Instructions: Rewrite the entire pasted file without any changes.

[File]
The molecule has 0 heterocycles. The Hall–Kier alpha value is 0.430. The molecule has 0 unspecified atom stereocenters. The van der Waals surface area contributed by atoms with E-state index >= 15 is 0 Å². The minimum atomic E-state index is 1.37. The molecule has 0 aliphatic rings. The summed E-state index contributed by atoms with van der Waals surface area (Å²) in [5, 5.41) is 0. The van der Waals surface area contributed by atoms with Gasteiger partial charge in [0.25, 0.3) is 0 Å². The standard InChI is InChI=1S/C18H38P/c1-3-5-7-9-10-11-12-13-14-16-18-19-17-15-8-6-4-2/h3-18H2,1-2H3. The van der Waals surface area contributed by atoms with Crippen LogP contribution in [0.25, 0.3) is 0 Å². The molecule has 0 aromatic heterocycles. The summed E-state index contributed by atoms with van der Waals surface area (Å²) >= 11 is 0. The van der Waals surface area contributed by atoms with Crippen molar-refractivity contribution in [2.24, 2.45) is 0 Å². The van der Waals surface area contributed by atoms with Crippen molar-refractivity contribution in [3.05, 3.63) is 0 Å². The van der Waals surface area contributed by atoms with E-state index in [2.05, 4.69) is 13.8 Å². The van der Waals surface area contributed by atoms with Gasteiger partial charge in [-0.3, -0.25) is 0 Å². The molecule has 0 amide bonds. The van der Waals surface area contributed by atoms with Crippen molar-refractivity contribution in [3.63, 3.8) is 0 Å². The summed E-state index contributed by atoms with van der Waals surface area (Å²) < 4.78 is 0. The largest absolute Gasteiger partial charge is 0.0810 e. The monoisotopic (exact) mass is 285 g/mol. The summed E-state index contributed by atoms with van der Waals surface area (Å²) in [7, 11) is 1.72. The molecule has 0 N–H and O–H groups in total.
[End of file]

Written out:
The molecule has 0 heterocycles. The Hall–Kier alpha value is 0.430. The molecule has 0 unspecified atom stereocenters. The van der Waals surface area contributed by atoms with E-state index >= 15 is 0 Å². The minimum atomic E-state index is 1.37. The molecule has 0 aliphatic rings. The summed E-state index contributed by atoms with van der Waals surface area (Å²) in [5, 5.41) is 0. The van der Waals surface area contributed by atoms with Gasteiger partial charge in [0.25, 0.3) is 0 Å². The standard InChI is InChI=1S/C18H38P/c1-3-5-7-9-10-11-12-13-14-16-18-19-17-15-8-6-4-2/h3-18H2,1-2H3. The van der Waals surface area contributed by atoms with Crippen LogP contribution in [0.25, 0.3) is 0 Å². The molecule has 0 aromatic heterocycles. The summed E-state index contributed by atoms with van der Waals surface area (Å²) >= 11 is 0. The van der Waals surface area contributed by atoms with Crippen molar-refractivity contribution in [2.24, 2.45) is 0 Å². The van der Waals surface area contributed by atoms with Crippen molar-refractivity contribution in [3.05, 3.63) is 0 Å². The van der Waals surface area contributed by atoms with E-state index in [2.05, 4.69) is 13.8 Å². The van der Waals surface area contributed by atoms with Gasteiger partial charge in [-0.3, -0.25) is 0 Å². The molecule has 0 amide bonds. The van der Waals surface area contributed by atoms with Crippen molar-refractivity contribution in [3.63, 3.8) is 0 Å². The summed E-state index contributed by atoms with van der Waals surface area (Å²) < 4.78 is 0. The largest absolute Gasteiger partial charge is 0.0810 e. The monoisotopic (exact) mass is 285 g/mol. The summed E-state index contributed by atoms with van der Waals surface area (Å²) in [7, 11) is 1.72. The molecule has 0 N–H and O–H groups in total.